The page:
Saturday, January 17, 2009

The Pencil by Alan Ahlberg and Bruce Ingman

"Once there was a pencil, a lonely little pencil, and nothing else." The Pencil is the story of what that lonely little pencil decided to do about it, and how the best plans can sometimes need revision.

The pencil was lonely, so he drew a boy named Banjo. Banjo wanted a dog, so the pencil drew a dog named Bruce. Bruce wanted a cat, so the pencil drew a cat named Mildred. But then Bruce chased Mildred, and Banjo chased Bruce, through the house and down the street and in the park ... all drawn by the pencil.

When Banjo and Bruce and Mildred's snacks couldn't be eaten because they were black and white, the pencil drew a paintbrush. Soon there were extended families and checkered table cloths and a ball named Sebastian. And all seemed well.

Then the problems began. Banjo kicked Sebastian, and it hurt! A window was broken. Some people complained to the pencil. They didn't like their hats or shoes or big ears or unhealthy habits. (Grandpa smokes a pipe.) So the pencil does the only thing he can think of. Draw an eraser.

And that's when the problems really begin.

The mischievous look on the eraser's face immediately give warning to readers that he's got something planned. Pretty soon the pencil's creation is disappearing just as fast as he can create it. Nothing he draws is able to stop the eraser ... until ...

Well, I'll let you find that out for yourself. Kids love predicting what's going to come next. What will the pencil draw to take fix the black and white snack problem? How will the pencil try to fix his creation's sudden problems? How will he stop the renegade eraser? Another part kids love are the names of all the items, and the end pages share the most creative ones. There's a box named Deirdre, a birdcage named Ramona, shoes named Edward and George, and plenty more.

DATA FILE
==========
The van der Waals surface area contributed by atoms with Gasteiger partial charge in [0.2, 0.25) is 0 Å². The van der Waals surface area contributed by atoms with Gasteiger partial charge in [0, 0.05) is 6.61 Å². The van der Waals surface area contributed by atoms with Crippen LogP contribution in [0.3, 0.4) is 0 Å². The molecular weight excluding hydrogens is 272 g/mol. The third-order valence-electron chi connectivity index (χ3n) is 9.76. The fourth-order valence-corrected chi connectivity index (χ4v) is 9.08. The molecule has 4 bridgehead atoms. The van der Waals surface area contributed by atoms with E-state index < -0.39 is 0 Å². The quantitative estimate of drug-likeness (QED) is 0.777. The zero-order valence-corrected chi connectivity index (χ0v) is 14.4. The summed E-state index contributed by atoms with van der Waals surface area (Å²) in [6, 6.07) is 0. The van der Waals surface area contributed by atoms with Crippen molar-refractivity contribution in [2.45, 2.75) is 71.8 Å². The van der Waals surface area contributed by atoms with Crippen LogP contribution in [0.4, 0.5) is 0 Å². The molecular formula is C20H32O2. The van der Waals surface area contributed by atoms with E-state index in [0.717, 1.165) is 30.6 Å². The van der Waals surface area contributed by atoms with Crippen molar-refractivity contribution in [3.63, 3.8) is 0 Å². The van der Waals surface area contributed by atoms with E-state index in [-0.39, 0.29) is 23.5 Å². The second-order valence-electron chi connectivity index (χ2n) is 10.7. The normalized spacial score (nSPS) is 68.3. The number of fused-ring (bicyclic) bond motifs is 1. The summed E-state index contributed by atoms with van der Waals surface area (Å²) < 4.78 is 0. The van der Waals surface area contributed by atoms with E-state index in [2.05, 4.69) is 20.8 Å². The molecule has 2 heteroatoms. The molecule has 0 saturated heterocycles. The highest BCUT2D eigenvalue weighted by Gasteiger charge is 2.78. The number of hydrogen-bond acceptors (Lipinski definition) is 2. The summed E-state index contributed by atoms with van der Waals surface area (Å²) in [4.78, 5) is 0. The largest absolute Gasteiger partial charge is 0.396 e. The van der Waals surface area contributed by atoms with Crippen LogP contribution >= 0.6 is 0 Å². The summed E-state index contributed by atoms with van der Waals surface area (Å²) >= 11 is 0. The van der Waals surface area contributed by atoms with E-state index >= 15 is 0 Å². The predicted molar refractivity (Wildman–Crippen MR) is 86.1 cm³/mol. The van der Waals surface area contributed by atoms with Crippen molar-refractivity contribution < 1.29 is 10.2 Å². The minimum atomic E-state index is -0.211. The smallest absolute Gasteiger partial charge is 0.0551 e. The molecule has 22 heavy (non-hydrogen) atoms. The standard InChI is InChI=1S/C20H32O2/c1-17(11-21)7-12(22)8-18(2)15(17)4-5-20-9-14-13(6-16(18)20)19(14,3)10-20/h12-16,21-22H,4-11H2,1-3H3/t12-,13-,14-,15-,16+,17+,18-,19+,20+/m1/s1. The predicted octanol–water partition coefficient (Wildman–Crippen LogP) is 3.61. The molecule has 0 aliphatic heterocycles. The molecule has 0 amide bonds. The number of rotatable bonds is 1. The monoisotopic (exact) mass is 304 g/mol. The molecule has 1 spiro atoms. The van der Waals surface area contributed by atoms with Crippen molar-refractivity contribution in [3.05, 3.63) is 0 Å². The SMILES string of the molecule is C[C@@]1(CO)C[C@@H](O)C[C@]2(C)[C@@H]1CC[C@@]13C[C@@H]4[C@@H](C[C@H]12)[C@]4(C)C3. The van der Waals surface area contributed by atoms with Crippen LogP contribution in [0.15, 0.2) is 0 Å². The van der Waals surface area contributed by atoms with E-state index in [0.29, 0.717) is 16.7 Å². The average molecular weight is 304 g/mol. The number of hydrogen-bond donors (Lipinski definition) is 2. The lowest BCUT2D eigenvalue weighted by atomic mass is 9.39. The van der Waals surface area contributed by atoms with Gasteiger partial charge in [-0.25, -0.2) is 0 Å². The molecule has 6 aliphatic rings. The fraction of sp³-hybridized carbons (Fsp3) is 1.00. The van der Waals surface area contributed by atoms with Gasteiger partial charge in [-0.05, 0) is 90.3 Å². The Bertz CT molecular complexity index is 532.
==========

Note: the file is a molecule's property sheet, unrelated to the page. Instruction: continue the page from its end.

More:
Kids laugh at the text, like all the characters (a bone, a ball, a family of ants) that ask, "What's my name?" Then they laugh at the ball's, I mean Sebastian's sad face and the close up of the newly named, picnic-crashing ants. Kids are even tempted to reach out to rub the eraser's shavings off the page.

And, of course, they cheer at the happy ending.


  1. I borrowed this book from our library this week, read it moments ago, and just walked down stairs from my daughter's room to find out more about the author and illustrator. What a great book! The story is clever, the characters are funny, and the illustrations are gorgeous. My daughter, who turns six next month, loved it, too.

  2. I agree with everything you said, including the part about your daughter - except mine is a bit older! I also like how, with a little creativity, teachers can find starting points for a variety of lessons.

    Thanks for stopping by the site and thanks for the comments!


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